He moved to the Le Droit Park neighborhood of Washington, D.C. While in Washington, he attended Howard University.
His wife Alice Moore Dunbar was a famous poet as well. A graduate of Dillard University in New Orleans, with a master's degree from Cornell University, Moore's most famous works include a short story entitled, "Violets". She and her husband also wrote books of poetry as companion pieces. An account of their love, life and marriage was depicted in a play by Katherine McGhee titled Oak and Ivy.
He kept a lifelong friendship with the Wright brothers, and was also closely associated with Frederick Douglass and Booker T. Washington. In 1893 he was invited to recite at the World's Fair. Frederick Douglass was in the audience, and afterwards remarked that he thought Dunbar to be "the most promising young colored man in America." Dunbar was also honored with a ceremonial sword by President Theodore Roosevelt.
He wrote a dozen books of poetry, four books of short stories, five novels and a play. His essays and poems were published widely in the leading journals of the day. His work appeared in Harper's Weekly, the Sunday Evening Post, the Denver Post, Current Literature and a number of other publications. During his life, considerable emphasis was laid on the fact that Dunbar was of pure black descent, with no white ancestors.
Dunbar traveled to England in 1897 to recite his works on the London literary circuit. After his return, Dunbar took a job at the Library of Congress in Washington, D.C. In 1900, Dunbar was diagnosed with tuberculosis, and moved to Colorado with his wife on the advice of his doctors. Dunbar's health continued to worsen, however, and to combat the pain he began to drink heavily, a problem that would ultimately result in the dissolution of his marriage. Depressed over the loss of his wife and his worsening health, Dunbar became a full-fledged alcoholic and his health became ever grimmer. Dunbar died at age 33 on February 9, 1906, and was interred in the Woodland Cemetery, Dayton, Ohio.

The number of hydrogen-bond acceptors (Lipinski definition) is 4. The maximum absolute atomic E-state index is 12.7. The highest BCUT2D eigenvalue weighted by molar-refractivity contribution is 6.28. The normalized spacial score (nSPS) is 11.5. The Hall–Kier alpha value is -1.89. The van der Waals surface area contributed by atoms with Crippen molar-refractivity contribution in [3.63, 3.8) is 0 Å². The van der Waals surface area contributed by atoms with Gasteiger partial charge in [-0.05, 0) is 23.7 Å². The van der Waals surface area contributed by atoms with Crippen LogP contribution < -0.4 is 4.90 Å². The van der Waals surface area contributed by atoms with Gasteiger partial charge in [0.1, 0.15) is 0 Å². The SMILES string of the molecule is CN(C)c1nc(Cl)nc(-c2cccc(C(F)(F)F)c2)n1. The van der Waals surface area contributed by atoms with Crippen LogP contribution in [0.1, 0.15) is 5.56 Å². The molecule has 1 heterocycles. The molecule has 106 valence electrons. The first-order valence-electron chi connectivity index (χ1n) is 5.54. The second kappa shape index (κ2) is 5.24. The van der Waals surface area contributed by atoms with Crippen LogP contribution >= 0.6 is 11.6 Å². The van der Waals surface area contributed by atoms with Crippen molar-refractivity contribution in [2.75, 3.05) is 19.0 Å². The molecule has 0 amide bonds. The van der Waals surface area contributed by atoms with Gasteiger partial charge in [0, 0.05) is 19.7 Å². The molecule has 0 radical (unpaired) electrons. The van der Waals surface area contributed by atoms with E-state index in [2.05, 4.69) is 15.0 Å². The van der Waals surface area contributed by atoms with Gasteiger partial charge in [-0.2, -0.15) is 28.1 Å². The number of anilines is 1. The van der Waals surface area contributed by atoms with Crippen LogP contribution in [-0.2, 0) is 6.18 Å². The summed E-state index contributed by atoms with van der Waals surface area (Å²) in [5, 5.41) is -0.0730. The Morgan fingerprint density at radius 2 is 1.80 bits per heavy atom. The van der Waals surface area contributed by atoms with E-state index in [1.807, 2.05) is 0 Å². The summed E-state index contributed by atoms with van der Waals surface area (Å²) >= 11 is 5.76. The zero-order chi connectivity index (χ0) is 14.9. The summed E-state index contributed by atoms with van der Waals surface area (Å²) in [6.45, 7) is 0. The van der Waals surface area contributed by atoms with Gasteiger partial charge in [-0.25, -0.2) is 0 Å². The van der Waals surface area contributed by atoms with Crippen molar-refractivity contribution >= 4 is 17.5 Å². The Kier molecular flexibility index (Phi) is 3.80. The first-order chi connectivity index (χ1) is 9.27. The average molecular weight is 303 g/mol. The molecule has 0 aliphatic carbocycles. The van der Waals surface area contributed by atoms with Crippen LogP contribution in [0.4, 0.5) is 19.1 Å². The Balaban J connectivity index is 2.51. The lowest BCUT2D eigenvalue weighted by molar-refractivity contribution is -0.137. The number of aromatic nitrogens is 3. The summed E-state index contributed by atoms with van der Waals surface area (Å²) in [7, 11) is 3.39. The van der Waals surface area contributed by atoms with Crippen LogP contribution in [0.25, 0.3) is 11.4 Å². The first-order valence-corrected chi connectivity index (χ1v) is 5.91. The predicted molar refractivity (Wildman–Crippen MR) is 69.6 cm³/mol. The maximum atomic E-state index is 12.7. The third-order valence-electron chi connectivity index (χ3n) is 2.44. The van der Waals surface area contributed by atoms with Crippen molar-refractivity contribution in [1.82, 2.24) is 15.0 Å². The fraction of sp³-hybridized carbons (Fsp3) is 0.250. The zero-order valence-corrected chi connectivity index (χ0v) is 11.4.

In 1975 the U.S. Postal Service issued a 10-cent commemorative stamp in honor of Paul Laurence Dunbar.
Dunbar in Standard English, and Dunbar in dialect
Some of Dunbar's work was written in conventional English, but others appeared in dialect, and he never escaped the suspicion that there was something demeaning about producing a dialect poem despite its evident popularity.
He is quoted as saying "I am tired, so tired of dialect. I send out graceful little poems, suited for any of the magzines, but they are returned to me by editors who say, Dunbar, but we do not care for the language compositions".
For benefit of the modern reader who has not seen a dialect poem, here are two short similar stanzas—one in standard English, another in dialect. It should be evident that Dunbar was a fine poet of standard English.
- What dreams we have and how they fly
- Like rosy clouds across the sky;
- Of wealth, of fame, of sure success,
- Of love that comes to cheer and bless;
- And how they whither, how they fade,
- The waning wealth, the jilting jade —
- The fame that for a moment gleams,
- Then flies forever, — dreams, ah — dreams!
- "Sunshine on de medders,
- Greenness on de way;
- Dat's de blessed reason
- I sing all de day."
- Look hyeah! What you axing'?
- What meks me so merry?
- 'Spect to see me sighin'
- W'en hit's wa'm in Febawary?
(From “A warm day in winter”)
- Wiggins, Lida Keck. The Life and Works of Paul Lawrence Dunbar. Winston-Derek, 1992. ISBN 1555234739
All links retrieved January 30, 2019.
- Dunbar's Legacy of Language, an NPR story marking the 100th anniversary of Dunbar's death, and including poetry reading.
- Works by Paul Laurence Dunbar. Project Gutenberg